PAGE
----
Partial Constitutional Codes

25 Pages Posted: 20 Aug 2014

See all articles by Rosalind Dixon

Rosalind Dixon

University of New South Wales (UNSW) - Faculty of Law

Date Written: August 18, 2014


Constitutions across the globe vary markedly in length and specificity. In drafting constitutions, constitution-makers thus face important choices of style, as well as substance: They can choose to adopt a highly “codified” or detailed approach to constitutional drafting, or rely on a more “framework”-style approach, which places greater reliance on sympathetic forms of legislative or judicial decision-making. The benefit of a codified approach, the article suggests, is that it provides a stronger constraint on judges to give indirect attention to the aims and understandings of the drafters, regardless of their legal or political ideology. The potential cost, however, is that almost any constitutional code will inevitably be incomplete as a constraint on judges; and for some judges, the mere attempt at constitutional codification by drafters may discourage the kind of sympathetic, purposive approach to interpretation necessary to fill relevant gaps. The article makes these arguments using case-studies from South Africa and India relating to the rights to property and freedom of expression.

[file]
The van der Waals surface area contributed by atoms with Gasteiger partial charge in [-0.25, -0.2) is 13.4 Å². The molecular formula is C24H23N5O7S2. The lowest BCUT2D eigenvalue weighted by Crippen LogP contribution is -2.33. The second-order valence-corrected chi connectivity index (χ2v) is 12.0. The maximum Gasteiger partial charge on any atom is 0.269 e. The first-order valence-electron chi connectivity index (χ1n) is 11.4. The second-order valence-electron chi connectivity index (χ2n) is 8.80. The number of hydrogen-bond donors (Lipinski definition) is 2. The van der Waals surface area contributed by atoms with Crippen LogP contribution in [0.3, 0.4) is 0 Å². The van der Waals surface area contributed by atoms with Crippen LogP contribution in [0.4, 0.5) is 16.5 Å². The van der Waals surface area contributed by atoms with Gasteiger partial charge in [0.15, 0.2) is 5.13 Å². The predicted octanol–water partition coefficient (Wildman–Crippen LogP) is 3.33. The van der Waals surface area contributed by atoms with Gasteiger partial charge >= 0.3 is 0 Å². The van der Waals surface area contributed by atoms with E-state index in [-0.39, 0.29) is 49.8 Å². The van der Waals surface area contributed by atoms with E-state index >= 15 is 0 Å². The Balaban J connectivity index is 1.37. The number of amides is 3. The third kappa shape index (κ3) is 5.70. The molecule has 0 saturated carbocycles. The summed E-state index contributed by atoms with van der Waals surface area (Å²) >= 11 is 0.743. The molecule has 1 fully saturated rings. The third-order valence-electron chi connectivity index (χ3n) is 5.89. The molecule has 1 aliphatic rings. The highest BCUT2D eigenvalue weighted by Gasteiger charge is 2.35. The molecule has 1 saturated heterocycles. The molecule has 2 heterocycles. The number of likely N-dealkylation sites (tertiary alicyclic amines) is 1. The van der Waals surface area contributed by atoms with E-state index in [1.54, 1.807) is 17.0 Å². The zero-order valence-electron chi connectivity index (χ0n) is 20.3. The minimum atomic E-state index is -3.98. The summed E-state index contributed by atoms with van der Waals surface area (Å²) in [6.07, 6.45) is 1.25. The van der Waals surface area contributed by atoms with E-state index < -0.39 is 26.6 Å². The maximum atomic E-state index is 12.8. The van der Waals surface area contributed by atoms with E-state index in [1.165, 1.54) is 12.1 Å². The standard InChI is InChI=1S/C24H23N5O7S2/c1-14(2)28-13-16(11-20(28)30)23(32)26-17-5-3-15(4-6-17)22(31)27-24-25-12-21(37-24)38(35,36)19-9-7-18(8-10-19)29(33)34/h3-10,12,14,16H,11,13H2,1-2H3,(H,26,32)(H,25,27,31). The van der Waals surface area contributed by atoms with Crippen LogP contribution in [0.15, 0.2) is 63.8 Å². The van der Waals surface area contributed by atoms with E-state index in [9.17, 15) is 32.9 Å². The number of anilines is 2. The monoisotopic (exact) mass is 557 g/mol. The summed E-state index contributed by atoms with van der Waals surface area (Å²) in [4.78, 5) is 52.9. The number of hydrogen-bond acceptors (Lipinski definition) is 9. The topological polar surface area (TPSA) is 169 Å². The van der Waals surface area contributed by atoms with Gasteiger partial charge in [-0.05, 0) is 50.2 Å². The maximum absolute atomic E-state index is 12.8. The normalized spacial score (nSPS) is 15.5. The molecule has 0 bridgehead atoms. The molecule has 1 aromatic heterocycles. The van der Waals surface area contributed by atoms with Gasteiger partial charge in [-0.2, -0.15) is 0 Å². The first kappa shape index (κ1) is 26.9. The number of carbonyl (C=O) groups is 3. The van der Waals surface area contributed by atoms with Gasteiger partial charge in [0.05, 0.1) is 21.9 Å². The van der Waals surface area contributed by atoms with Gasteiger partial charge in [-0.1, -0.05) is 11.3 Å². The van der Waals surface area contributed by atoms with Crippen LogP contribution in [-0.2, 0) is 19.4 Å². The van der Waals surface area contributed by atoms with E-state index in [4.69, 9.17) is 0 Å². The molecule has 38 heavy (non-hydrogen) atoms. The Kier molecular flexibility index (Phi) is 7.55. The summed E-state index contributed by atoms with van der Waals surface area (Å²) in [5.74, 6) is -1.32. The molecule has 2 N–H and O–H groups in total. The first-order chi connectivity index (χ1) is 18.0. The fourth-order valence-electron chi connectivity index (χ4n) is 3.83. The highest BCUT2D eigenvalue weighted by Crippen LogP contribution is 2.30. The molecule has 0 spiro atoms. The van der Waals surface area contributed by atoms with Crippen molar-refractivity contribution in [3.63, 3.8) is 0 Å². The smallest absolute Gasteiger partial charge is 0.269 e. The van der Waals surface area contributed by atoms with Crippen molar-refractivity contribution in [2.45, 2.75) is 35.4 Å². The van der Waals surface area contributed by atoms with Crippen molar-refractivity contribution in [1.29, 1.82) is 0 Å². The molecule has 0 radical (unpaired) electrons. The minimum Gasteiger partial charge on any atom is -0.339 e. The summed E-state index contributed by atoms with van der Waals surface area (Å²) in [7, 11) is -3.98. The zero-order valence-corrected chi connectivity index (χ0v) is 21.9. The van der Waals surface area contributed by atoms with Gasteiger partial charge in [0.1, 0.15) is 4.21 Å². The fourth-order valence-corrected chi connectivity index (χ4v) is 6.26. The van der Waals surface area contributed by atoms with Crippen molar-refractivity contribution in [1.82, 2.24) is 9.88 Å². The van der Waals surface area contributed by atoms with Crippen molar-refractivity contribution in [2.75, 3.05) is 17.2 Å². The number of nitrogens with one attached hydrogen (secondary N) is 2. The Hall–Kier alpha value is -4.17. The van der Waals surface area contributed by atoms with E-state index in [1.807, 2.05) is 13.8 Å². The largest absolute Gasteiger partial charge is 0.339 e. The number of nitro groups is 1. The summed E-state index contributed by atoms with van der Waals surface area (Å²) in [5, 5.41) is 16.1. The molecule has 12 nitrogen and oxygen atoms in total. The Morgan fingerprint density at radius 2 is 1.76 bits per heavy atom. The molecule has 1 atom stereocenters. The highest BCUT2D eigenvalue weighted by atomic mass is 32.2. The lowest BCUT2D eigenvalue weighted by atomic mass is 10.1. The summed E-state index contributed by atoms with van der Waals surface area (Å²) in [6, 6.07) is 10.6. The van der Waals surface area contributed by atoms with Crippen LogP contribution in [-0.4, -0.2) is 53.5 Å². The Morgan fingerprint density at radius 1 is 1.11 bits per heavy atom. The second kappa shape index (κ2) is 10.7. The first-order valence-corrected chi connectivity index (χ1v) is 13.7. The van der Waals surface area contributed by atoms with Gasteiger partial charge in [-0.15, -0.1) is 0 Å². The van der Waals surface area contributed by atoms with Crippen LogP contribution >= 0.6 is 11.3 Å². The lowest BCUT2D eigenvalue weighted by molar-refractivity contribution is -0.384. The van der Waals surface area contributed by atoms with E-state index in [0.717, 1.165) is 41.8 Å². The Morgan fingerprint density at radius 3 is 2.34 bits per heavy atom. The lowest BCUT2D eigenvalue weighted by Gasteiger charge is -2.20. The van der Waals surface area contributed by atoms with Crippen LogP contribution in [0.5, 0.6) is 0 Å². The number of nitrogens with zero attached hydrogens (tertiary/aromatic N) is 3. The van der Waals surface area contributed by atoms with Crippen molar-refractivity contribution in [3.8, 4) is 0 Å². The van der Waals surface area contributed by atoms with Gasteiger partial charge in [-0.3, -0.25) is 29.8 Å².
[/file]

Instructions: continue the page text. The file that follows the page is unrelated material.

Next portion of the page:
Keywords: constitutional law, constitutional drafting, constitutional interpretation, South Africa, India, freedom of expression, property rights

Suggested Citation

Dixon, Rosalind, Partial Constitutional Codes (August 18, 2014). UNSW Law Research Paper No. 2014-37, Available at SSRN: or

Rosalind Dixon (Contact Author)

University of New South Wales (UNSW) - Faculty of Law ( email )

Kensington, New South Wales 2052

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